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Gaza and Moral Idiocy

Rich Lowry dutifully recites the official line on the conflict in Gaza:

Each civilian death in Gaza is a tragedy, but who is ultimately responsible? The moral calculus here is simple. Hamas precipitated the war and persisted in waging it even when Israel was willing to accept an Egyptian offer of a cease-fire. Hamas hides its rockets in schools and places its command bunkers under hospitals. It wants war, and it wants civilian casualties.

The summary is misleading at best, but even if we accept all of it as true it doesn’t make Israel’s current military operation defensible. Hamas may want war and civilian casualties, and it is fully responsible for everything that it does, but that doesn’t justify Israel in giving them what they want. Nothing could better sum up the irrationality of defenders of the current operation than the argument Lowry is offering here. We’re supposed to accept that Israel’s government mustn’t be faulted for what it’s doing, because Israeli forces are inflicting death and destruction that predictably redounds to Hamas’ political benefit. According to this view, Hamas is the only one to be blamed for the consequences of the military overreaction that has stupidly given Hamas an unwelcome boost. This is little better than the foreign policy equivalent of saying “the devil made me do it,” as if it that made everything all right. There is some moral idiocy on display in this debate, but it isn’t coming from people objecting to the excessive and indiscriminate use of force in this conflict.

Periodically bombing and/or invading a blockaded population is a guaranteed way of ensuring that Israel will face continued hostility from increasingly radical enemies, who thrive on the outrages that any government will inevitably inflict when it uses modern weapons in a densely populated area. These operations not only generate propaganda coups for the people that Israel is supposed to be punishing, but they ensure that the better part of entire generations of Palestinians will opt for violence for years and decades to come. Lowry’s argument is similar to Western justifications for the Iraq sanctions regime during the ’90s. The sanctions inflicted enormous suffering on the civilian population of Iraq and by the most conservative estimates caused the premature deaths of almost three hundred thousand Iraqis, but this was always blamed on the Iraqi government. No matter what the U.S. or its allies and clients do, it is always “ultimately” someone else’s fault. Instead of facing up to the fact that it was the U.S. and other outside powers that were strangling Iraqis with sanctions, we declared Hussein responsible for a horrible policy that was primarily our doing. So it is again today that we have people striving mightily to place the responsibility for Israeli actions on anyone except the government that has ordered them.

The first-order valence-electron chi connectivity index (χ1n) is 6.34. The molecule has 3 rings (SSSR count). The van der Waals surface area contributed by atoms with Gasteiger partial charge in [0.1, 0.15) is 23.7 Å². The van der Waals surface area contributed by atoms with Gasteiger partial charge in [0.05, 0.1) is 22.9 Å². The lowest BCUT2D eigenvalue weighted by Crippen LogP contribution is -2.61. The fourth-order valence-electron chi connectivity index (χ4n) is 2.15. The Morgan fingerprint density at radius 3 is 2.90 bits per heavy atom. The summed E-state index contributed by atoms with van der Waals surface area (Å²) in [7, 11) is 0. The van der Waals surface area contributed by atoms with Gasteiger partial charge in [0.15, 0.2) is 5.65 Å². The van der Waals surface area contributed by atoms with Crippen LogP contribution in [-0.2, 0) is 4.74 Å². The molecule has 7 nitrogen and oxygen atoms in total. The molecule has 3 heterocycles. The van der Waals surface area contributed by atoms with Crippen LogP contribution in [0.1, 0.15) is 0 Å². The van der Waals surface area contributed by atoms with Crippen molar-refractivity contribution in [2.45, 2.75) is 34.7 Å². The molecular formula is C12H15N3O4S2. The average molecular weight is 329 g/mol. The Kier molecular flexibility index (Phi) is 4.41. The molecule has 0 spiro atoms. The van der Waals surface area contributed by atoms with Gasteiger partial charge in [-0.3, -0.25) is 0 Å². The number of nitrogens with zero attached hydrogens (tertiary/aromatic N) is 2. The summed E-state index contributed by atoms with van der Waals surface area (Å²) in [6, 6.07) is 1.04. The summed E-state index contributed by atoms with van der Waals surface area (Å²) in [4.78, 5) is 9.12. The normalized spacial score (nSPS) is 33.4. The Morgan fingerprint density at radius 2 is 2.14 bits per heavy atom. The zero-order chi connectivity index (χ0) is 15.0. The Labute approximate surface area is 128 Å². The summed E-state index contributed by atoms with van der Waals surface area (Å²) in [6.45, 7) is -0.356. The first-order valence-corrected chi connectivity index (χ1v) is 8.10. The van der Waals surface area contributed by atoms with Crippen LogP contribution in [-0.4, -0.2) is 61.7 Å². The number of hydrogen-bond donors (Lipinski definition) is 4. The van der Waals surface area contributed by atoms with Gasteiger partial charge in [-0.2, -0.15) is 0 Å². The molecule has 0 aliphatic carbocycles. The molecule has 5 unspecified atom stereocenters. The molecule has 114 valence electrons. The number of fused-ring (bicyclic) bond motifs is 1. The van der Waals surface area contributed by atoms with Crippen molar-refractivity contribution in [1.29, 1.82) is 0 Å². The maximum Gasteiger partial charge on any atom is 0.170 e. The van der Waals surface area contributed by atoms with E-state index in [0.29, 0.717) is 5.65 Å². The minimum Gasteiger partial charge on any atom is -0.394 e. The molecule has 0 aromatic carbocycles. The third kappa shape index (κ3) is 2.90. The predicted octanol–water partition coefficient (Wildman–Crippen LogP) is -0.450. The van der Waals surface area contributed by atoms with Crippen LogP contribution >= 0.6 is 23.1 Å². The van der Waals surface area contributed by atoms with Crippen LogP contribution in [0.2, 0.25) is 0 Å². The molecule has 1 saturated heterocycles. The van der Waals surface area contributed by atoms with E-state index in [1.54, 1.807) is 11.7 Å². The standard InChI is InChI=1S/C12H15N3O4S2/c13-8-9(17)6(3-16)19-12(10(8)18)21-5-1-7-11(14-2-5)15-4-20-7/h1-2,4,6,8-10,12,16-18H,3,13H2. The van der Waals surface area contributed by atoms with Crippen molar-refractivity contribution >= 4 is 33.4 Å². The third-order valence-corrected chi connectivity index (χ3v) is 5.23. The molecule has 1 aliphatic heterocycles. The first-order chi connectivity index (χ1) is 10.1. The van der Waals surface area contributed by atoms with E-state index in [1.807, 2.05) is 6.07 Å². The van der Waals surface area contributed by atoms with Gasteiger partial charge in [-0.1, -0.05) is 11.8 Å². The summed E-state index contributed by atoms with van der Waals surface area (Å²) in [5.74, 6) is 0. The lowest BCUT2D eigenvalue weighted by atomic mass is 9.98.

about the author

Daniel Larison is a senior editor at TAC, where he also keeps a solo blog. He has been published in the New York Times Book Review, Dallas Morning News, World Politics Review, Politico Magazine, Orthodox Life, Front Porch Republic, The American Scene, and Culture11, and was a columnist for The Week. He holds a PhD in history from the University of Chicago, and resides in Lancaster, PA. Follow him on Twitter.

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